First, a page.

What Does Eminent Domain Mean?

 

 

Video Summary

 

Hi.  What does eminent domain mean?  Eminent domain is usually in conjunction with a government entity such as the Florida Department of Transportation or a county building a road, although it can be used by utilities to obtain easements.  The government must compensate private property owners if they take their property and the process is called eminent domain and is a lawsuit that is filed to take someone’s property for public use.

The process usually starts by the governmental entity or utility contacting a property owner and asking them to donate the property.  And usually the answer, it may be yes or no depending on if they need to road to go by their property or through their property.  They don’t have to give the property to the governmental agency and the governmental agency or utility will then get an appraisal and tell them that they will pay them this certain amount of money.

The property owner does not have to take the amount that’s offered.  If they don’t, they can negotiate with the county but usually the county will proceed with what they call a quick take program or lawsuit, which is an eminent domain proceeding whereby they deposit the money that they’ve offered to the property owner in the registry at the court and the court will then let the county take the property.

Then if you hire a lawyer and you negotiate further with the county then the price can go up once the property owner gets his own appraisals.  If they can’t ever agree on or settle on an amount for the property, it then goes to a trial by jury and in Florida there’s only two times that you get twelve people in a jury box: one is a first-degree murder case and the other is an eminent domain proceeding.  And then the jury of your peers are the ones that would determine how much money you would receive for your property in an eminent domain proceeding.  One other nice thing about Florida’s eminent domain proceeding is the government entity is responsible for paying your attorney fees, which is a percentage of the increase between the amount that you receive and the amount that’s offered by the government or utility that’s taking your property.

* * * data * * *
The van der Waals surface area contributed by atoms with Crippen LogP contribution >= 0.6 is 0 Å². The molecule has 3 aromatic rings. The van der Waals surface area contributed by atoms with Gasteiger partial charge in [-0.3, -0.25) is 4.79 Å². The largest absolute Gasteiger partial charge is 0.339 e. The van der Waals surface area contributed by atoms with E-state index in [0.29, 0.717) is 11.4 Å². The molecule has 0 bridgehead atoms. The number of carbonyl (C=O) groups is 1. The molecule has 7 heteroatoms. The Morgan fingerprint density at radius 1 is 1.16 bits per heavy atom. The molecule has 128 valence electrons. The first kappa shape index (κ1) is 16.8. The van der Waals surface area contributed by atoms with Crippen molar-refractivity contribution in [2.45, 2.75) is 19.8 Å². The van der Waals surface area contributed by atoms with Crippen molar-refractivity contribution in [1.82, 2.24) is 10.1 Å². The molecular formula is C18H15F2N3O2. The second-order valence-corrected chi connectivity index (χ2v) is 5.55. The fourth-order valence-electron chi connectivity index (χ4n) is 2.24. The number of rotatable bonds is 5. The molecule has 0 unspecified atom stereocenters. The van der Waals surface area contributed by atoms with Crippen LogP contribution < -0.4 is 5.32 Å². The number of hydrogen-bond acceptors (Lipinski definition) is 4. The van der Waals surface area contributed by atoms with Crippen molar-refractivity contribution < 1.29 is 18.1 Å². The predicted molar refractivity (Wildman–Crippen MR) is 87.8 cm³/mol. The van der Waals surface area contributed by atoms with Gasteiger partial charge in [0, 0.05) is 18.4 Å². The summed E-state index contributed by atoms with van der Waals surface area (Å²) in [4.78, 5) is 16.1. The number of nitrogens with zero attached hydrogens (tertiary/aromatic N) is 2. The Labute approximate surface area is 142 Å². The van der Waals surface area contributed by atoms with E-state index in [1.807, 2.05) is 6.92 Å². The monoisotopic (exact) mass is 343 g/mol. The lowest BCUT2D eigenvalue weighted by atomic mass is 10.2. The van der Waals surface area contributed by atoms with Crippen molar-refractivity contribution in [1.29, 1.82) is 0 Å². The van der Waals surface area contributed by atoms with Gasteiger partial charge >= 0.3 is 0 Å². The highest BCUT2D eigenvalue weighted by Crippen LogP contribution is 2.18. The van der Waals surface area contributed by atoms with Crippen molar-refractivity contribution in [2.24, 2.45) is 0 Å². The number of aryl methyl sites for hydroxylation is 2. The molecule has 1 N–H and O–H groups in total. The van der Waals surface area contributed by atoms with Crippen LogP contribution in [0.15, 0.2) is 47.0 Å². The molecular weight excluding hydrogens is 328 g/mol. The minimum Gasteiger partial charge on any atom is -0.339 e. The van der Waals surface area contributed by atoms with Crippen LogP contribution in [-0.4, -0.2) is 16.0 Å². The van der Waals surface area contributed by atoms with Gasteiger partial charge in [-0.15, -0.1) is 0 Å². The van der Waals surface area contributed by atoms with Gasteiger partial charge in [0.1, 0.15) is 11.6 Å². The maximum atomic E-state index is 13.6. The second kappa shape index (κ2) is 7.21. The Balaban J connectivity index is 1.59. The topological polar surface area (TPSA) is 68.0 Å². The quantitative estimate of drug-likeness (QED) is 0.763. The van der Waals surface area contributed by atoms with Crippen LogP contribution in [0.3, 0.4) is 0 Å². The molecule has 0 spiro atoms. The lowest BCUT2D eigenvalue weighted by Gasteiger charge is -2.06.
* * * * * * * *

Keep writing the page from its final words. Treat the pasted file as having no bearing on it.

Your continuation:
So if you have any questions about eminent domain or if you get a letter in the mail that they’re gonna be taking your property, give me a call at 727-847-2288.